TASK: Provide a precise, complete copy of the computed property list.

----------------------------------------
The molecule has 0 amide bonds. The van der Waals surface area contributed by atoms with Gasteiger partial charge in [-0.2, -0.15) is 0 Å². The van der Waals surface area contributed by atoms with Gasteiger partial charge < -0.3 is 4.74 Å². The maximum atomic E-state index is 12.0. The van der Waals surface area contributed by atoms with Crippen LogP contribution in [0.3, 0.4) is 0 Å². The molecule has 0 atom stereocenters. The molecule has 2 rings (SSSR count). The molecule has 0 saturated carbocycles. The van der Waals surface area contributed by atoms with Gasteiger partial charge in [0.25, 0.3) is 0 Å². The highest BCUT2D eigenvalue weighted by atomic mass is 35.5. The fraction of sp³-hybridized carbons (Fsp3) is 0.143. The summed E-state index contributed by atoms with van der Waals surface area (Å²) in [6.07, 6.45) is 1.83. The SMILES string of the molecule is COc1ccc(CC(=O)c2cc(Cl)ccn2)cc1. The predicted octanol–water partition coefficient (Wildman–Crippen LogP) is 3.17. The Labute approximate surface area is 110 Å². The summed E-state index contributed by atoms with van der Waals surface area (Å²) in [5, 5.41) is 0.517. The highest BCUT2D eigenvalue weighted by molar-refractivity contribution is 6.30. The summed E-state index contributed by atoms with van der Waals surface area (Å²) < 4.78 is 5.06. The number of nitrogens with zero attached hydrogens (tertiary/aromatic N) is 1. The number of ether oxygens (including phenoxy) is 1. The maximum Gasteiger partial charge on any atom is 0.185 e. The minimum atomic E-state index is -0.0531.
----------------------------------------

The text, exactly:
The molecule has 0 amide bonds. The van der Waals surface area contributed by atoms with Gasteiger partial charge in [-0.2, -0.15) is 0 Å². The van der Waals surface area contributed by atoms with Gasteiger partial charge < -0.3 is 4.74 Å². The maximum atomic E-state index is 12.0. The van der Waals surface area contributed by atoms with Crippen LogP contribution in [0.3, 0.4) is 0 Å². The molecule has 0 atom stereocenters. The molecule has 2 rings (SSSR count). The molecule has 0 saturated carbocycles. The van der Waals surface area contributed by atoms with Gasteiger partial charge in [0.25, 0.3) is 0 Å². The highest BCUT2D eigenvalue weighted by atomic mass is 35.5. The fraction of sp³-hybridized carbons (Fsp3) is 0.143. The summed E-state index contributed by atoms with van der Waals surface area (Å²) in [6.07, 6.45) is 1.83. The SMILES string of the molecule is COc1ccc(CC(=O)c2cc(Cl)ccn2)cc1. The predicted octanol–water partition coefficient (Wildman–Crippen LogP) is 3.17. The Labute approximate surface area is 110 Å². The summed E-state index contributed by atoms with van der Waals surface area (Å²) in [5, 5.41) is 0.517. The highest BCUT2D eigenvalue weighted by molar-refractivity contribution is 6.30. The summed E-state index contributed by atoms with van der Waals surface area (Å²) < 4.78 is 5.06. The number of nitrogens with zero attached hydrogens (tertiary/aromatic N) is 1. The number of ether oxygens (including phenoxy) is 1. The maximum Gasteiger partial charge on any atom is 0.185 e. The minimum atomic E-state index is -0.0531.